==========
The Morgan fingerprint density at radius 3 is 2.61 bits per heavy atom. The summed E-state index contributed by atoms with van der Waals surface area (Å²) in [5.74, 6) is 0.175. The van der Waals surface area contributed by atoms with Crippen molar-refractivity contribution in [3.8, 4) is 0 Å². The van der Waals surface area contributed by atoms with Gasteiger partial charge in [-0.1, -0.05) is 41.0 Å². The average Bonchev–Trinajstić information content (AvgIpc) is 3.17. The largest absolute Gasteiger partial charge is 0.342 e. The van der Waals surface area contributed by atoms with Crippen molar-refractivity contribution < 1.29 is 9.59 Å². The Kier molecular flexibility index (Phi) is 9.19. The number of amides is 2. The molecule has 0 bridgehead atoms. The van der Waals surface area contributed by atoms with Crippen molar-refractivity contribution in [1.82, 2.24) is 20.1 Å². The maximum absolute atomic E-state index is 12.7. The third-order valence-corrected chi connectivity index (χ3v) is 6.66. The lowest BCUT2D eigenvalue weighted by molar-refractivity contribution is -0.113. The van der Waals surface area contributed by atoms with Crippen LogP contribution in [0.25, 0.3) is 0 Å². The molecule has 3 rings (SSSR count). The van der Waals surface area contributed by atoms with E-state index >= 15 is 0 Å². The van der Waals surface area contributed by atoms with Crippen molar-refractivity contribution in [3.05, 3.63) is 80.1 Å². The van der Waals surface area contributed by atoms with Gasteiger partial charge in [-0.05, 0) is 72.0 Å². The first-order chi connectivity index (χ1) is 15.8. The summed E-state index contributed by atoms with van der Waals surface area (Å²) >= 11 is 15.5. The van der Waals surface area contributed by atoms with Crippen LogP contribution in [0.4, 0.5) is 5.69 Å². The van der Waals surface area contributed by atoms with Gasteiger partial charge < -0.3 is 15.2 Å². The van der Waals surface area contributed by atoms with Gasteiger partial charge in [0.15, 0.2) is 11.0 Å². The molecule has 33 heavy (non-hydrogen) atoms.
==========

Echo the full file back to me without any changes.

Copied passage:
The Morgan fingerprint density at radius 3 is 2.61 bits per heavy atom. The summed E-state index contributed by atoms with van der Waals surface area (Å²) in [5.74, 6) is 0.175. The van der Waals surface area contributed by atoms with Crippen molar-refractivity contribution in [3.8, 4) is 0 Å². The van der Waals surface area contributed by atoms with Gasteiger partial charge in [-0.1, -0.05) is 41.0 Å². The average Bonchev–Trinajstić information content (AvgIpc) is 3.17. The largest absolute Gasteiger partial charge is 0.342 e. The van der Waals surface area contributed by atoms with Crippen molar-refractivity contribution < 1.29 is 9.59 Å². The Kier molecular flexibility index (Phi) is 9.19. The number of amides is 2. The molecule has 0 bridgehead atoms. The van der Waals surface area contributed by atoms with Crippen molar-refractivity contribution in [1.82, 2.24) is 20.1 Å². The maximum absolute atomic E-state index is 12.7. The third-order valence-corrected chi connectivity index (χ3v) is 6.66. The lowest BCUT2D eigenvalue weighted by molar-refractivity contribution is -0.113. The van der Waals surface area contributed by atoms with Crippen LogP contribution in [0.25, 0.3) is 0 Å². The molecule has 3 rings (SSSR count). The van der Waals surface area contributed by atoms with E-state index >= 15 is 0 Å². The van der Waals surface area contributed by atoms with Crippen molar-refractivity contribution in [3.05, 3.63) is 80.1 Å². The van der Waals surface area contributed by atoms with Gasteiger partial charge in [-0.05, 0) is 72.0 Å². The first-order chi connectivity index (χ1) is 15.8. The summed E-state index contributed by atoms with van der Waals surface area (Å²) >= 11 is 15.5. The van der Waals surface area contributed by atoms with Crippen LogP contribution in [0.4, 0.5) is 5.69 Å². The van der Waals surface area contributed by atoms with Gasteiger partial charge < -0.3 is 15.2 Å². The van der Waals surface area contributed by atoms with Gasteiger partial charge in [0.15, 0.2) is 11.0 Å². The molecule has 33 heavy (non-hydrogen) atoms.